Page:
Pressing-Clarification of White Grape Must
Drainers (juice separator) are used to carry out the collection of the free juice that has already been largely expelled from the berry after crushing before pressing the must. There are some advantages to a separate draining step (i.e., dejuicing), such as a reduction in the required press capacity. An additional benefit of drainer use is that it allows for a smaller-capacity press, as free run is diverted from the press and only the de-juiced solids will be present in the press. There are many designs of drainers but, generally, they are categorized as static or continuous. Drainers are particularly valuable when dealing with large volumes of must. By removing most of the free-run, press capacity can be used most efficiently and economically to extract the remainder (pressings).
A static drainer is a vertical tank with a conical retort bottom (i.e., pointed to the side toward a press) that contains an inner screen (central or on its side), which the clear juice can flow through, leaving the skins behind. This separation is essential for the production of distinctive varietal white wines and may take place either immediately after crushing or after a period of juice and skin contact. The drainer is filled with must directly from the crusher via a hopper or through the heat exchanger, and the must is left in for a certain period, according to the desired level of skin contact.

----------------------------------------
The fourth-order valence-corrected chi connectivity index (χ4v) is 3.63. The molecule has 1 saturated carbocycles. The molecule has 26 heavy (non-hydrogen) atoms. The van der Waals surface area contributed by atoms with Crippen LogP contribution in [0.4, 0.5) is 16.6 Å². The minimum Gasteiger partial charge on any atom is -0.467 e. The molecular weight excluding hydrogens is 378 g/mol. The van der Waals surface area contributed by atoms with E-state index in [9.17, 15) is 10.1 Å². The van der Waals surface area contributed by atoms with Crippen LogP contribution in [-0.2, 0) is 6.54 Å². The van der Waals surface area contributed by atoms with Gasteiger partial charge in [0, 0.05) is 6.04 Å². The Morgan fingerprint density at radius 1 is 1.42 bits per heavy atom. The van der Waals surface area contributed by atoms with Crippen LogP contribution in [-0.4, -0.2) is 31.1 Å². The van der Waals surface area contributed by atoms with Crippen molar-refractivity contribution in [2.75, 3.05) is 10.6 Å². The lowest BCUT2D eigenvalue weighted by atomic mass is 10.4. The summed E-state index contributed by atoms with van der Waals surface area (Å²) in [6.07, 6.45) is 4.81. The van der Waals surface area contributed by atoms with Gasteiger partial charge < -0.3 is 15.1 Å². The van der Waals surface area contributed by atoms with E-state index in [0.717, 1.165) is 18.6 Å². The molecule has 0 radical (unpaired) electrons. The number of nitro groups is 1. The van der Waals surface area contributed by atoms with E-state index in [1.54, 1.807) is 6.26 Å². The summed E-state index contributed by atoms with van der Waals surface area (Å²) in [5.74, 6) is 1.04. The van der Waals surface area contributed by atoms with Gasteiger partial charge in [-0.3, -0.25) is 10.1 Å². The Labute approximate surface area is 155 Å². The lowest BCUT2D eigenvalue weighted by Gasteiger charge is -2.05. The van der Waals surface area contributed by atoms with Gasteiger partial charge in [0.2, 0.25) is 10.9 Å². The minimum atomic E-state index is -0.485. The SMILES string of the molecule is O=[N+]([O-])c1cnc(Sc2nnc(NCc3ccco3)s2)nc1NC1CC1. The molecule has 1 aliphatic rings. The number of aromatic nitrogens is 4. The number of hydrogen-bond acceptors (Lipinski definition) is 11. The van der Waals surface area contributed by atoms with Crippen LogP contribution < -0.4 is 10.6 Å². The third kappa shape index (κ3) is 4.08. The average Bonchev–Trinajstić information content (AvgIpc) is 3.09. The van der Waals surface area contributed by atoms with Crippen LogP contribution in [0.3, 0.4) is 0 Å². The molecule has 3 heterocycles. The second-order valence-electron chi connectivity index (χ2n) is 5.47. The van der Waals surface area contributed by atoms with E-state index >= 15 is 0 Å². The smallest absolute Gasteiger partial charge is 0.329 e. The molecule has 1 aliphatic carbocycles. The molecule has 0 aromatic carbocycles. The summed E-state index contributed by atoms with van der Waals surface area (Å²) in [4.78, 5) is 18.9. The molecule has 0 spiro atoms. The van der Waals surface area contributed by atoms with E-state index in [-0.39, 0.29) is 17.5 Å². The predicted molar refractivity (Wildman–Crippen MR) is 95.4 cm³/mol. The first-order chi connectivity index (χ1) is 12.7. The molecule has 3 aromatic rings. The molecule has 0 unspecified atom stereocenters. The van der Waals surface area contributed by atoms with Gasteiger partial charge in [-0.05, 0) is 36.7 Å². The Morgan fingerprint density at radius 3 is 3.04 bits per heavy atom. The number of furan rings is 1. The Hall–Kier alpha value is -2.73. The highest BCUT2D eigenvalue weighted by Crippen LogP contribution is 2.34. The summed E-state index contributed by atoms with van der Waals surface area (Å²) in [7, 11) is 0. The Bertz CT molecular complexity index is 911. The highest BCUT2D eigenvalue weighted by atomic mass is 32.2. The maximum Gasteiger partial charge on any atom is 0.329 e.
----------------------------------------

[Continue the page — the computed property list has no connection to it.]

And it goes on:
In this process, the grapes that are crushed fall by gravity into a continuous inclined dejuicer containing a helical screw and are transferred into the continuous press placed below. This device principally consists of an inclined screw conveyor encased by a cylindrical screen, through which juice drains. Continuous drainers are capable of treating large amounts of grape crops (up to around 50 tons/hr) and liberating a high proportion of free run. However, inclined drainers are reported to produce higher solids juice compared to static drainers and elevated turbidity (1,000-10,000NTU).
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